But it is not recommended.

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Yeah, you CAN use briquettes but it has issues that make it more difficult. As said, there are binders holding the briquette shape, milk glue, wood pulp, anthracite, etc. aren't a big deal. The lime powder on the other hand is there to reduce the temperature, prolong the burn time and turn white so you  know the fire is going. 

I've used them, welding included but it's far from ideal. Lump charcoal is easier to light, produces a hotter though shorter lived fire and unless you're careful tends to burn your steaks. Making charcoal is no big deal depending on the size of the batch and closeness of your neighbors. The FD might drop in if you get carried away too. 

Once you get a handle on how fire works and what you need to make it do forge work you can learn to burn anything flammable. Camel dung to coal and weirder stuff is in every day use somewhere. Out of date feed corn behaves surprisingly like coal, it sticks together as it pyrolizes into charcoal so you can make a closed / beehive fire. Moose dung works but you have to collect a LOT and they scatter it all over the darned forest.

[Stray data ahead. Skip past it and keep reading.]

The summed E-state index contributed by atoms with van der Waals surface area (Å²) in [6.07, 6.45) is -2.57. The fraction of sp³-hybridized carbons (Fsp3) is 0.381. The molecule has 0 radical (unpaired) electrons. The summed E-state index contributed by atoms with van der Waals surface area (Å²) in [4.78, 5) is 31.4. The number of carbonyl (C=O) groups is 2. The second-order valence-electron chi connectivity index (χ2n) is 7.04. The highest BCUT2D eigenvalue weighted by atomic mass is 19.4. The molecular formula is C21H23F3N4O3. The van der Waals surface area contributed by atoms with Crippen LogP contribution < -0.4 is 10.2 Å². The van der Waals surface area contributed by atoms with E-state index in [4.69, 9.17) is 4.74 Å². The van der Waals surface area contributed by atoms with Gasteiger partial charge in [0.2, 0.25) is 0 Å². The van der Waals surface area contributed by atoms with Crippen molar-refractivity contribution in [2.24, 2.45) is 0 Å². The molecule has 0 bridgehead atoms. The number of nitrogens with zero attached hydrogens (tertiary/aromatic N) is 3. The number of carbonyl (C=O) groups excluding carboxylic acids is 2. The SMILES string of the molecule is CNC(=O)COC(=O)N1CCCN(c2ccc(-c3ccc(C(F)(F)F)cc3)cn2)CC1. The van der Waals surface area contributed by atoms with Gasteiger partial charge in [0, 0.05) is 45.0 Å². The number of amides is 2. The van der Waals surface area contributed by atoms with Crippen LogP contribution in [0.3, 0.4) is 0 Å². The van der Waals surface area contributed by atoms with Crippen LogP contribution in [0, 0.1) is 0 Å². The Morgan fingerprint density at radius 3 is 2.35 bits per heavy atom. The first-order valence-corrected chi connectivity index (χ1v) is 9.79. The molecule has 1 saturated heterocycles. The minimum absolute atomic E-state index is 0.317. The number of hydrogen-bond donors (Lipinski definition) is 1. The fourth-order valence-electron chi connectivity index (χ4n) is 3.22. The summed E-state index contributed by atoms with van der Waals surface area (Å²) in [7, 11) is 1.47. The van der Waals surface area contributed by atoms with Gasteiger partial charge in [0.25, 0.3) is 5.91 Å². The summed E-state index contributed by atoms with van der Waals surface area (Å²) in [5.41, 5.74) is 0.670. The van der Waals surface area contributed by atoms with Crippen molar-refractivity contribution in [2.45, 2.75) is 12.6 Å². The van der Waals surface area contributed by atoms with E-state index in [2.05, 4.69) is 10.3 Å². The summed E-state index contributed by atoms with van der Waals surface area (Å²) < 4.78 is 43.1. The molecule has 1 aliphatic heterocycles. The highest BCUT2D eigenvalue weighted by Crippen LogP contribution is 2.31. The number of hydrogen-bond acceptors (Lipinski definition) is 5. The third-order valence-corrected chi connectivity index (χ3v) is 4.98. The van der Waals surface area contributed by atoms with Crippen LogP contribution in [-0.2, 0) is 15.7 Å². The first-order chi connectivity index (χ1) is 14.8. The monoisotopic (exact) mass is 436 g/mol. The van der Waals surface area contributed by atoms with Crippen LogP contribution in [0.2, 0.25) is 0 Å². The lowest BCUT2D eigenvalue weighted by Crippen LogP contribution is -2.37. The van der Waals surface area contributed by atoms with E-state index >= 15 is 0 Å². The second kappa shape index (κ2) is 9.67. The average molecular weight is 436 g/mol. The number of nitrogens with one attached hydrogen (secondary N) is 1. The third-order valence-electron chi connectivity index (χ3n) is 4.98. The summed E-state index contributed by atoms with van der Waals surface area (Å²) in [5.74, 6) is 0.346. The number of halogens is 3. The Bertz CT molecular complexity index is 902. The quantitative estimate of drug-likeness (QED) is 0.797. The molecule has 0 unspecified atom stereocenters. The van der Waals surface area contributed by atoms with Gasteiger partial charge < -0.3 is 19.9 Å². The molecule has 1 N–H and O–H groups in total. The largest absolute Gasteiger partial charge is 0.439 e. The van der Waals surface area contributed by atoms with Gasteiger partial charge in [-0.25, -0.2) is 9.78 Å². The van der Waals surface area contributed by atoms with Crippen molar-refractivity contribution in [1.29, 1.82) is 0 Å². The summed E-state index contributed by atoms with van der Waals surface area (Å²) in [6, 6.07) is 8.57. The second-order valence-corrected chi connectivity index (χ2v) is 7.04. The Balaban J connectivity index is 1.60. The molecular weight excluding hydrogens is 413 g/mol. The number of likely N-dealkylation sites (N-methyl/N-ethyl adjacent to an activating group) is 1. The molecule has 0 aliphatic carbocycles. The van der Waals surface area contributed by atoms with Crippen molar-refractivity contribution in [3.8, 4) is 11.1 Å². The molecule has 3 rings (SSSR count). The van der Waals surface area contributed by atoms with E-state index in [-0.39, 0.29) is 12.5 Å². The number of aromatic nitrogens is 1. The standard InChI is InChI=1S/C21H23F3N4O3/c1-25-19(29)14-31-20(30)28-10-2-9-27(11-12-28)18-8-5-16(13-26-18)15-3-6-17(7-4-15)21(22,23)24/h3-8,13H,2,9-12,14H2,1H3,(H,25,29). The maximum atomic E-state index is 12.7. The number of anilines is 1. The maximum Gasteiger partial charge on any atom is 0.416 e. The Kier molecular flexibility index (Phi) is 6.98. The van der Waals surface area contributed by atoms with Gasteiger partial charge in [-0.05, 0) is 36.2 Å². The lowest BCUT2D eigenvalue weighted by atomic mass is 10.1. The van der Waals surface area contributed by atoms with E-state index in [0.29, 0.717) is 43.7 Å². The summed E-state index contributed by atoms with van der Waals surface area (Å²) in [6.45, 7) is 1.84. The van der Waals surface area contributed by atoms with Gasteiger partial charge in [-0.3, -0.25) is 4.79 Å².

Frosty The Lucky.

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My first forge was fire bricks, wood, and a large centrifugal fan. My first item was an 10" paper thin dagger from rebar using a 5# maul. After a 10 year hiatus my new forge is oil fired, decorative fireplace brick, and a blow dryer fan. My first project was a set of tongs using flat security bar stock and a small tinners hammer. Bassakwards every step of the way but I did learn a lot. When it comes to metal use what's known if you can and learn about the metal you have. Never use a hammer you don't like just because it's what everyone else uses. Don't drool over a fancy 500$ anvil if a 16in section of rr track hasn't failed you even once. A forge is what you think it should be. If it heats to your needs then it's a forge. Make what makes you happy. And rebar is a God awful material but if you have 2000+lbs of the stuff, like me, use it! Also it's a great idea to study and research everything before jumping in. Don't copy something someone else made because you like it. Odds are they are more experienced, have better materials, and more time. Make it yourself, in your own way to match what you want and need. Have your own style and you'll never be disappointed!!